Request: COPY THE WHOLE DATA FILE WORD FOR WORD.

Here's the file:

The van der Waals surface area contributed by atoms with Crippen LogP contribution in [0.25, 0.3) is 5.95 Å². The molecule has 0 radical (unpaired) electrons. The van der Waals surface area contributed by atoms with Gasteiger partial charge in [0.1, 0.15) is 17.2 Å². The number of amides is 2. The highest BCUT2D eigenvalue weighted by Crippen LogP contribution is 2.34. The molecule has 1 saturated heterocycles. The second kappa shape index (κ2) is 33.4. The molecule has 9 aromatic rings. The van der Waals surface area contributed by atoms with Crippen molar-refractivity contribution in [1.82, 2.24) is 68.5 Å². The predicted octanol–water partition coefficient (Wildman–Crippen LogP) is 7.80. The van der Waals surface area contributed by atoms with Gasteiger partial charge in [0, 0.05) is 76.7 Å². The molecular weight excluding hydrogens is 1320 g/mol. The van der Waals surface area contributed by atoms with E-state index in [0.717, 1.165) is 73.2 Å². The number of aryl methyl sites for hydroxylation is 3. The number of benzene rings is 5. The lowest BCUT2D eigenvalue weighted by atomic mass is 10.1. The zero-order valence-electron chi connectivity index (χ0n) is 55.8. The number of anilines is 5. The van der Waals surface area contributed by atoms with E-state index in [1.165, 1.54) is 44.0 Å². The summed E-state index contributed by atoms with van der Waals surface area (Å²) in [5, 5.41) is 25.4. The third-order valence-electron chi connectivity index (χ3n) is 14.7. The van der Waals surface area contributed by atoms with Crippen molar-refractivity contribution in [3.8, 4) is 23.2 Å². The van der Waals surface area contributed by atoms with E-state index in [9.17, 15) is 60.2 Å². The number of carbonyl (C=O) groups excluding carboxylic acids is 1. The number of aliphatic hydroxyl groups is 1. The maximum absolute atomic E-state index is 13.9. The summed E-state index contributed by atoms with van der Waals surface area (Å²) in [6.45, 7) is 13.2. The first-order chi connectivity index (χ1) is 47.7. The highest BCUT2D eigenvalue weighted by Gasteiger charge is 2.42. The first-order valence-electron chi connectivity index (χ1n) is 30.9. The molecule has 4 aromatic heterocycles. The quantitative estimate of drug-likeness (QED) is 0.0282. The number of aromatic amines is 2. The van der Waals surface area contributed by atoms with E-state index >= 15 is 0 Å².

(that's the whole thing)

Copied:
The van der Waals surface area contributed by atoms with Crippen LogP contribution in [0.25, 0.3) is 5.95 Å². The molecule has 0 radical (unpaired) electrons. The van der Waals surface area contributed by atoms with Gasteiger partial charge in [0.1, 0.15) is 17.2 Å². The number of amides is 2. The highest BCUT2D eigenvalue weighted by Crippen LogP contribution is 2.34. The molecule has 1 saturated heterocycles. The second kappa shape index (κ2) is 33.4. The molecule has 9 aromatic rings. The van der Waals surface area contributed by atoms with Crippen molar-refractivity contribution in [1.82, 2.24) is 68.5 Å². The predicted octanol–water partition coefficient (Wildman–Crippen LogP) is 7.80. The van der Waals surface area contributed by atoms with Gasteiger partial charge in [0, 0.05) is 76.7 Å². The molecular weight excluding hydrogens is 1320 g/mol. The van der Waals surface area contributed by atoms with E-state index in [0.717, 1.165) is 73.2 Å². The number of aryl methyl sites for hydroxylation is 3. The number of benzene rings is 5. The lowest BCUT2D eigenvalue weighted by atomic mass is 10.1. The zero-order valence-electron chi connectivity index (χ0n) is 55.8. The number of anilines is 5. The van der Waals surface area contributed by atoms with E-state index in [1.165, 1.54) is 44.0 Å². The summed E-state index contributed by atoms with van der Waals surface area (Å²) in [5, 5.41) is 25.4. The third-order valence-electron chi connectivity index (χ3n) is 14.7. The van der Waals surface area contributed by atoms with Crippen molar-refractivity contribution in [3.8, 4) is 23.2 Å². The van der Waals surface area contributed by atoms with E-state index in [9.17, 15) is 60.2 Å². The number of carbonyl (C=O) groups excluding carboxylic acids is 1. The number of aliphatic hydroxyl groups is 1. The maximum absolute atomic E-state index is 13.9. The summed E-state index contributed by atoms with van der Waals surface area (Å²) in [6.45, 7) is 13.2. The first-order chi connectivity index (χ1) is 47.7. The highest BCUT2D eigenvalue weighted by Gasteiger charge is 2.42. The first-order valence-electron chi connectivity index (χ1n) is 30.9. The molecule has 4 aromatic heterocycles. The quantitative estimate of drug-likeness (QED) is 0.0282. The number of aromatic amines is 2. The van der Waals surface area contributed by atoms with E-state index >= 15 is 0 Å².